In any case, Nura: Rise of the Yokai Clan is actually very entertaining. I certainly have some problems with it—like I said, I didn't particularly care for Rikuo's rapid change of mind, and I think the series is being a little too half-assed with the way it's using Yura, a talented onmyoji who starts hanging out with Rikuo's crew. But other than those points, the show is a ton of fun. It's a little less frantic and less fight-oriented than a lot of other adaptations that have come out of Weekly Shonen Jump manga, but it still has a lot for action fans, as well as those who like their shows a little more supernatural. I'm looking forward to seeing the second half of this season.[TOP]

That's it for this week! Tune in this week for some scintillating convention coverage, and next week we'll be finishing out the spring simulcast season. Yee-haw!

This week's shelves come to us via Theo, from Germany.

How could I not instantly feature his shelves when he also sent me this picture of a 65cm (25") pike that he caught?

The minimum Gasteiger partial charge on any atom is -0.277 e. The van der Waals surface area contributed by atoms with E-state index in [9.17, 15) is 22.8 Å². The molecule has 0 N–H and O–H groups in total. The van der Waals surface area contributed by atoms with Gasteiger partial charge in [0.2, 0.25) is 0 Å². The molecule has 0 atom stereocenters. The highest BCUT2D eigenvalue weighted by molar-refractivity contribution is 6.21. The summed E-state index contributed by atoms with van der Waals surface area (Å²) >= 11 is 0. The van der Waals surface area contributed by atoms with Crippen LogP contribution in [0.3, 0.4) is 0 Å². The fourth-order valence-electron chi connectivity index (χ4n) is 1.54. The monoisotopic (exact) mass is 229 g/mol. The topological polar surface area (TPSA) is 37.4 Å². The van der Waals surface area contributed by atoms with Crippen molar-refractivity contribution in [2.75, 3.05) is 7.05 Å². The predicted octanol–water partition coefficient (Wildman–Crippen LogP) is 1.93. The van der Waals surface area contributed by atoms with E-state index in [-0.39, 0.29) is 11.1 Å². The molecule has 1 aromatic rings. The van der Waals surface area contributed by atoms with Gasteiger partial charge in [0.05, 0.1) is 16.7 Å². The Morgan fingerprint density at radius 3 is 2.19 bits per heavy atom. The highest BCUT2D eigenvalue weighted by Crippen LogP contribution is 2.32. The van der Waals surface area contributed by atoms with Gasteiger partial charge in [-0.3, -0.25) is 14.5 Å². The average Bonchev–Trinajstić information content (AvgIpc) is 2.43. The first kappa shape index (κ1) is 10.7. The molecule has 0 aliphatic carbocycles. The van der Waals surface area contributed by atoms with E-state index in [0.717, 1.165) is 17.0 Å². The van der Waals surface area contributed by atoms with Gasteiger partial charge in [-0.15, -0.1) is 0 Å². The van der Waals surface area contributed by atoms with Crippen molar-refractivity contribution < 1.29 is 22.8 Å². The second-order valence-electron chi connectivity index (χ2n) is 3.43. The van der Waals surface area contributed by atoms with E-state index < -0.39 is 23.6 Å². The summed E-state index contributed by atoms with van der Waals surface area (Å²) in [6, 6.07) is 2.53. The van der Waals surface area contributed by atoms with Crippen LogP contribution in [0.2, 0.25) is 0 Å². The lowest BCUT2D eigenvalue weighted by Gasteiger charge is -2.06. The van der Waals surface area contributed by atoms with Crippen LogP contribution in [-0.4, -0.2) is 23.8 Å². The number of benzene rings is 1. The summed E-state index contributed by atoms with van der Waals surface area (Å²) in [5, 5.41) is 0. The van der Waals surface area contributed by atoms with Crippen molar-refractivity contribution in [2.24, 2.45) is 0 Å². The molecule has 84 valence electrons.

He wrote: "Greetings from Germany! I really enjoy taking my daily dose of Anime-Input on your site. :3 Here you got a pic of my collection. I came to specialize on collecting Manga only. Except Petit Cossette, this show was just too awesome! The nice guy on the right is called Ebisu - the god of fishermen. As a hobby-angler (hope this means the same in english as in german?) I just had to buy him and he really brought me the big ones. ;D"

Indeed, that fish is a beauty!

Want to show off your shelves (and your catches? And pets? And what you had for dinner last night?)? Send your jpgs to [email protected] Thanks!